You half expect Rosencrantz – or, more likely, Guildenstern – to break into a chorus of “Alfie,” unable as they are to figure out what it’s all about.
These poor minor courtiers to the Danish throne seem to have escaped “Hamlet” and are first seen on the road to – somewhere, or maybe nowhere, perhaps even nonexistence.
While waiting for fate to reveal itself, they test the law of probability by flipping coins, defying that law with 92 consecutive heads.
But then a strolling troupe of Tragedians remind them they’ve been summoned by the king, for what reason they know not. They soon will find themselves in the middle of Shakespeare’s great play, being asked to “glean” what afflicts the young prince.
They are, of course, hopeless at it, and eventually find themselves accompanying Hamlet to London, where their fates will be sealed.
Meanwhile, the audience is treated to a wild stream of strange and wonderful philosophizing, with lines like “Eternity is a terrible thought. I mean, where’s it going to end?” and their analysis of Hamlet: “Half of what he said meant something else and the other half didn’t mean anything at all.”
It’s Tom Stoppard’s existentialist dramedy “Rosencrantz And Guildenstern Are Dead,” in a fine production through March 31 at OnStage Playhouse.
Stoppard’s first professionally produced play (at the Old Vic in 1966) was an immediate success; in its Broadway incarnation it earned it four Tony Awards including Best Play.
Wonderfully co-directed by first-timers Jenna Long and Chad Oakley, this amazing, word-drunk romp benefits from brisk pacing and actors with great comic timing.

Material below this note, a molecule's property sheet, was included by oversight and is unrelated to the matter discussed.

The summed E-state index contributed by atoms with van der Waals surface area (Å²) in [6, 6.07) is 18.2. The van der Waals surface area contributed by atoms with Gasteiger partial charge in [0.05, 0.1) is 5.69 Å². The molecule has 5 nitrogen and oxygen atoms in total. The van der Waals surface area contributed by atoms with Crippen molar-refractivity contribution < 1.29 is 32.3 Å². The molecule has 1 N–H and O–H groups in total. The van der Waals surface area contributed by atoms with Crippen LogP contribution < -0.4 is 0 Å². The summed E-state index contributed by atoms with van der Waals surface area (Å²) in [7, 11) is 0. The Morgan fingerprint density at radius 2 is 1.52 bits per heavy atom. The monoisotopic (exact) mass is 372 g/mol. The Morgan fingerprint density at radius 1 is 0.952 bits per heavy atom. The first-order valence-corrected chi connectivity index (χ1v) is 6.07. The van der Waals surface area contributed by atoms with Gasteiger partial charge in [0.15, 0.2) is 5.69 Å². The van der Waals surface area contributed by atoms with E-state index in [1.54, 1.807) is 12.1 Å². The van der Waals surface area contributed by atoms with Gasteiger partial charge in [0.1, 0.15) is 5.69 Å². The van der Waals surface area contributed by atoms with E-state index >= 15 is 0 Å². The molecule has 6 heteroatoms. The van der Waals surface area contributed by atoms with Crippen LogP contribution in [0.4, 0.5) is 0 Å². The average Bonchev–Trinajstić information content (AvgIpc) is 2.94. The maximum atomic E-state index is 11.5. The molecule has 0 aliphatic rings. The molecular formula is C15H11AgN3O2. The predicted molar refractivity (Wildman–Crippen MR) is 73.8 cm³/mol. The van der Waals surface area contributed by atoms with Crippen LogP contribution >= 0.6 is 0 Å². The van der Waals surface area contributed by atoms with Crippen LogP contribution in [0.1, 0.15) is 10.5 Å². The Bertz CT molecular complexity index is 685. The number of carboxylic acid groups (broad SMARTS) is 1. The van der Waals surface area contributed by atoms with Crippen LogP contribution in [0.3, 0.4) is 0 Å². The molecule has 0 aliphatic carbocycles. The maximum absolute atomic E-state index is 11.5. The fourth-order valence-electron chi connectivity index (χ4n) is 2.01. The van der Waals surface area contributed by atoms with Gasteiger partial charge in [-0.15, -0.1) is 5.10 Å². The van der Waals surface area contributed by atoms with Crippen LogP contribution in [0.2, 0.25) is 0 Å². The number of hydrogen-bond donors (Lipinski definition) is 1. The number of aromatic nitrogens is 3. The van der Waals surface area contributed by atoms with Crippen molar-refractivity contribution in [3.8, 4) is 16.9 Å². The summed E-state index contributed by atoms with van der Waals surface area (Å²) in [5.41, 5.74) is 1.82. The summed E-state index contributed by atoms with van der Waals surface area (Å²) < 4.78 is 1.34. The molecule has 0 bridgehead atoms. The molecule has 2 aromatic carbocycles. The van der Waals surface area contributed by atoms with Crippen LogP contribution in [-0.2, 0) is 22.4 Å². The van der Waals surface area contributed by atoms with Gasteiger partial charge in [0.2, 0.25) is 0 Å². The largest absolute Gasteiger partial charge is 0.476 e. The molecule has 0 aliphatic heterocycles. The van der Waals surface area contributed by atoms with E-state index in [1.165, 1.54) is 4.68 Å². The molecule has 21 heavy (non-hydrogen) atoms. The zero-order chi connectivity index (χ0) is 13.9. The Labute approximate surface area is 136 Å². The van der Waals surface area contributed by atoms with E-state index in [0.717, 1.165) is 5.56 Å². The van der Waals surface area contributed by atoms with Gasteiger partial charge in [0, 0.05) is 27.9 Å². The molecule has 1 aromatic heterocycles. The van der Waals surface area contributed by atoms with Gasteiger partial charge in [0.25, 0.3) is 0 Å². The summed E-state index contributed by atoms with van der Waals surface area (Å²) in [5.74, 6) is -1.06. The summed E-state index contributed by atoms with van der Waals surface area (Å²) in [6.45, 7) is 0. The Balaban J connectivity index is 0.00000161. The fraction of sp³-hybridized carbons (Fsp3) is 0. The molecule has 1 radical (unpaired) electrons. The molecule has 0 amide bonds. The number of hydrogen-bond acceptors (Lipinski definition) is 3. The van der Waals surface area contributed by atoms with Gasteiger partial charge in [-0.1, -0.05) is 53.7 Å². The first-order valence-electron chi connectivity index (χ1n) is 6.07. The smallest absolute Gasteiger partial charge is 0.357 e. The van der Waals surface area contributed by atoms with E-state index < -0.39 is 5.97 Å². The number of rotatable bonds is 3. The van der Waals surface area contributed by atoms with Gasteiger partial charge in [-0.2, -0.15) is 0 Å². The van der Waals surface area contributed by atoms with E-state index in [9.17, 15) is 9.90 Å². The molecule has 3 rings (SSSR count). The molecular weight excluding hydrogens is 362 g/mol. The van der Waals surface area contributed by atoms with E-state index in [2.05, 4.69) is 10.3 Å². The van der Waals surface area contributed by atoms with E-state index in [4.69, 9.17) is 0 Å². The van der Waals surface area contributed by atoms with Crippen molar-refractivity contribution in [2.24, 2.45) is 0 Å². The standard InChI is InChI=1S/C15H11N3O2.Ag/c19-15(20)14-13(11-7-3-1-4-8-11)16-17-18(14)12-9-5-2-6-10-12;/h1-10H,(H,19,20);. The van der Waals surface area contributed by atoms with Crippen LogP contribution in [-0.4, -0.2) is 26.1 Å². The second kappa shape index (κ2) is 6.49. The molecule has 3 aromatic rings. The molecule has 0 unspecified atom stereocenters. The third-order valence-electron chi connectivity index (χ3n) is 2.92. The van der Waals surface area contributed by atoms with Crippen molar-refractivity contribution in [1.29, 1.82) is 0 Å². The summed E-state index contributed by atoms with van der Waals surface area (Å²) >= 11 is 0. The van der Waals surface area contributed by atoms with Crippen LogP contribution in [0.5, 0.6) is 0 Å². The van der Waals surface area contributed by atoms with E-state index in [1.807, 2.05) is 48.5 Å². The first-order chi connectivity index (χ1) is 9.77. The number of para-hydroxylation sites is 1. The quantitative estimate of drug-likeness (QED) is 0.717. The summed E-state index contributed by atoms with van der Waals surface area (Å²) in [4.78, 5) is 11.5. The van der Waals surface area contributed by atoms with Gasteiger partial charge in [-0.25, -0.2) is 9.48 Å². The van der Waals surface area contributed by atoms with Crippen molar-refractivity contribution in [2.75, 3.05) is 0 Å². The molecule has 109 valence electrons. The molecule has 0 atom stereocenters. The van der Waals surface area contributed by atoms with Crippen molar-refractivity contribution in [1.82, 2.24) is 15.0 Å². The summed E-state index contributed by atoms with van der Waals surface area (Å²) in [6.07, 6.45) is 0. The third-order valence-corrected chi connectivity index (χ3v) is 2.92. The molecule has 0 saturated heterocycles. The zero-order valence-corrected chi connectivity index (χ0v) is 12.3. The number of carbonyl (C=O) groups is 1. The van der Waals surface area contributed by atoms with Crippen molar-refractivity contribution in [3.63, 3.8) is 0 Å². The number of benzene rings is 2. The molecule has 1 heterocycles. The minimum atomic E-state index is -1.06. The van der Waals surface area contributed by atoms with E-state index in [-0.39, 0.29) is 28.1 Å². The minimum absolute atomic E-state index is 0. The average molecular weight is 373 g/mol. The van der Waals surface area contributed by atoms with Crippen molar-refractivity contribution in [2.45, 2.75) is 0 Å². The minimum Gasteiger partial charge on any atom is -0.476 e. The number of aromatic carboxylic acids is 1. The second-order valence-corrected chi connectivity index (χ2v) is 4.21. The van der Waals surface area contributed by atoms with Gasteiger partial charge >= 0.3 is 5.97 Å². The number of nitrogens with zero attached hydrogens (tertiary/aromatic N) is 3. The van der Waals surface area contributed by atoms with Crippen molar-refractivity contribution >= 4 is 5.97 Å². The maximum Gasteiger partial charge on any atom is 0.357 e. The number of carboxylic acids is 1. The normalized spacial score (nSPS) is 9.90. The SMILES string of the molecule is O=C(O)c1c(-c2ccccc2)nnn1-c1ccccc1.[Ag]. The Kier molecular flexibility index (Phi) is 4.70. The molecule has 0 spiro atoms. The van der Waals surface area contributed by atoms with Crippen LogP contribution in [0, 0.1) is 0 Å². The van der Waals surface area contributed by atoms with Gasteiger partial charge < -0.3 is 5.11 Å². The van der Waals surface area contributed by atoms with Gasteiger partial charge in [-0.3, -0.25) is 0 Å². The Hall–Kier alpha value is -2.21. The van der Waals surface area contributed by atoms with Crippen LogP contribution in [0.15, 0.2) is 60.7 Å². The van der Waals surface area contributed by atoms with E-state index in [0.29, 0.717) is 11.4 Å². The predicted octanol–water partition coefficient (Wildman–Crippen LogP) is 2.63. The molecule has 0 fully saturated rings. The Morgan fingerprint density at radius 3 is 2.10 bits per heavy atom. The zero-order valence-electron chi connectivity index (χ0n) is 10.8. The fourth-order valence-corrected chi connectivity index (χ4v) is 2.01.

Paul Morgavo’s Guildenstern, the perplexed philosopher, charms with his existential confusion and amuses with his endless stream of words, while William Grazier’s Rosencrantz asks less, content to joke rather than to question.
Randy Coull’s opportunistic Player is perfect – at once ingratiating and seedy – a theatrical pimp offering scenes for coins, but specializing in the gory. His troupe (all male, in a bow to Shakespearean tradition) presents a wondrously ragtag bunch ready to put on any face at any time.
Long and Oakley have deleted the barrels in the scene on the boat and added a hilarious simulated sex scene to great comic effect.
Existentialism isn’t funny unless you’re Tom Stoppard. Imagine Beckett’s Vladimir and Estragon doing Denmark, and you’ll have “Rosencrantz and Guildenstern Are Dead.”
“Rosencrantz And Guildenstern Are Dead” plays through March 31 at OnStage Playhouse, 291 Third Ave. in Chula Vista.
Thursday through Saturday at 8 pm; Saturday at 2 pm.
For tickets, call (619) 422-7787 or visit HERE.
To read more reviews by SDGLN Theater Critic Jean Lowerison, click HERE.